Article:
Landis’s Lawyer Lashes Out At International Cycling Union
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The attorney for cyclist Floyd Landis criticized the International Cycling Union yesterday for leaking the results of the Tour de France winner’s positive “A” sample drug test, saying it breached the organization’s own rules.
Results of the second or “B” sample are expected to be released Saturday, and until they are completed, “it should be strongly noted that there is not even a formal doping charge that has been filed against Mr. Landis,” attorney Howard Jacobs said.
Jacobs said he was “troubled by the actions of the UCI and how they have spoken out about this case, which is in direct contravention of the UCI’s own rules and the World Anti-Doping Code.
“While there has been much speculation and reporting as to the cause of the “A” positive, the fact remains that the “B”sample has not been tested,”he said in a statement released from his office in Los Angeles.
Landis showed a testosterone imbalance in an initial urine sample taken during the Tour de France. Both “A” and “B” samples were provided July 20 after he sped his way back into contention by winning a tough Alpine leg of the multi-stage race.
Last Wednesday, the UCI, cycling’s governing body, revealed that an unidentified cyclist had tested positive, but it refused to release the name until the backup sample had been tested. The next day, Landis’ Phonak team said it was Landis who tested positive.
Jacobs said the UCI should have known the name would become public once the announcement of a positive test was made “due to the confidentiality breaches that have been previously noted by many at the French laboratory” where the testing took place.
The attorney also cited a New York Times report that said a carbon isotope ratio test had detected synthetic testosterone in Landis’ system.The Times attributed the report to a person inside the UCI with knowledge of the results.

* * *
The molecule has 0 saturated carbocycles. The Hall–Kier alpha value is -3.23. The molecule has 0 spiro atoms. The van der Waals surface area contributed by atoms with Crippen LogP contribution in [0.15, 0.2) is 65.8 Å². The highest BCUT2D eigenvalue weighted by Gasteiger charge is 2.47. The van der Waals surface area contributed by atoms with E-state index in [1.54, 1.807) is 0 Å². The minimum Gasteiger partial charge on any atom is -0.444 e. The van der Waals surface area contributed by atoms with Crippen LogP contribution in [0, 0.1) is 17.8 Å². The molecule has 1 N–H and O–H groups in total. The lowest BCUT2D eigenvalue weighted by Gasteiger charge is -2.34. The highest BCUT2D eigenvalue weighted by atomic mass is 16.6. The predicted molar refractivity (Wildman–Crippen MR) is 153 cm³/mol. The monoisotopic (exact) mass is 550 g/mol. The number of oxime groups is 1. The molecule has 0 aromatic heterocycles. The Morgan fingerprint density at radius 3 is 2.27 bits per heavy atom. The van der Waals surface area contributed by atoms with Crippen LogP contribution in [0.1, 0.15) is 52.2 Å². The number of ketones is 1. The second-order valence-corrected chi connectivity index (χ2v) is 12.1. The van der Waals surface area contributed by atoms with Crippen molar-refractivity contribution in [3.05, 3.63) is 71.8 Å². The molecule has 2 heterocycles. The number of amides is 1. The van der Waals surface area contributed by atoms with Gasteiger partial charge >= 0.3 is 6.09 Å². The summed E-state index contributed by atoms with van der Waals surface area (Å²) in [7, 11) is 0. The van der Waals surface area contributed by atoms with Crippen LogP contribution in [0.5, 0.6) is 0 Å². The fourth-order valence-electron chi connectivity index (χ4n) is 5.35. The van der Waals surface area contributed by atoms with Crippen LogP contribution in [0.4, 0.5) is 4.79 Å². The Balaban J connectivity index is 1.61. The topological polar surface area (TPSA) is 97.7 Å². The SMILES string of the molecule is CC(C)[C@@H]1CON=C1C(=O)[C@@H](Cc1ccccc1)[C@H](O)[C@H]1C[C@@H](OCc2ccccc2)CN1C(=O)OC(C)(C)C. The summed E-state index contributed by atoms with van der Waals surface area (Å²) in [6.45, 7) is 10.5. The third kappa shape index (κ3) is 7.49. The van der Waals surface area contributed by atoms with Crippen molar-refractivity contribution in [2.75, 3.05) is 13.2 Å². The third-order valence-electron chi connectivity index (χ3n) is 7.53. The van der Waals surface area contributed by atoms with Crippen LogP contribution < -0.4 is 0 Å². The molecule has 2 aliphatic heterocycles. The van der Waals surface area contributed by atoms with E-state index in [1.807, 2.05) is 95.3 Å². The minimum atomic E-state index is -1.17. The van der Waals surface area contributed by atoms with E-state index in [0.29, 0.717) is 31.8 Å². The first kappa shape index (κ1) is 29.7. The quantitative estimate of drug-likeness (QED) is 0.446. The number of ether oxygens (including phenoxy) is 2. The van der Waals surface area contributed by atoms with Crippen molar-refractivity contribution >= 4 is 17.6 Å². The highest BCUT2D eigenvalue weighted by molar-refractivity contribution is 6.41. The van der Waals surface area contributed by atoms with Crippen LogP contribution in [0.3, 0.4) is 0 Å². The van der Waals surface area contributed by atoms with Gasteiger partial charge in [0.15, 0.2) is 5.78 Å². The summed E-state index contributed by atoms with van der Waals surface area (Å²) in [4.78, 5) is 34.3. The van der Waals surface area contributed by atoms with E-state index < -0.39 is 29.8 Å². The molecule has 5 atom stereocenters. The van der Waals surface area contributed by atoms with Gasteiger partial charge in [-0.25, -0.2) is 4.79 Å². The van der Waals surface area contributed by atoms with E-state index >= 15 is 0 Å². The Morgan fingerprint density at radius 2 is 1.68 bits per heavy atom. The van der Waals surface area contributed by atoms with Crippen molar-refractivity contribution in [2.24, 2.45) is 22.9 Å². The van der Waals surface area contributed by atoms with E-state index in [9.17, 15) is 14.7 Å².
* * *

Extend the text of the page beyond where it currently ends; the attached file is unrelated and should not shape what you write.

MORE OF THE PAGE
“This raises even more concerns, particularly following the provisional suspension earlier this year of a high-ranking UCI official for leaking documents and-or information to” the French newspaper, LEquipe, Jacobs said.
Landis’s doctor, Brent Kay, confirmed the finding on the CIR test to the Times, though in Jacobs’s eyes, that did not make the UCI’s leak OK.
“Let’s be clear, the UCI are the ones who said the CIR test was positive,” Jacobs told the Associated Press.
The attorney said he had seen no proof of the positive CIR test.
“While there is an allegation that the CIR is positive, they don’t provide documentation that backs that up,” he said. “To say I agree with that conclusion, I can’t do that, because I haven’t seen the documents.”
If Landis’s “B” sample comes back positive, the results will be forwarded to the U.S. Anti-Doping Agency, which would begin its disciplinary procedure.
The CIR test could prove even more damaging than the elevated testosterone-epitestosterone ratio discovered in Landis’ “A” sample. That’s because the CIR tests detects the presence of synthetic testosterone, meaning it was introduced by an outside source.
Jacobs also represented cyclist Tyler Hamilton in his doping case.
Hamilton won a gold medal at the Athens Olympics and was considered a possible successor to seven-time Tour de France champion Lance Armstrong. But he tested positive for blood doping at the Spanish Vuelta in September 2004, lost his appeal and is serving a two-year suspension that ends next month.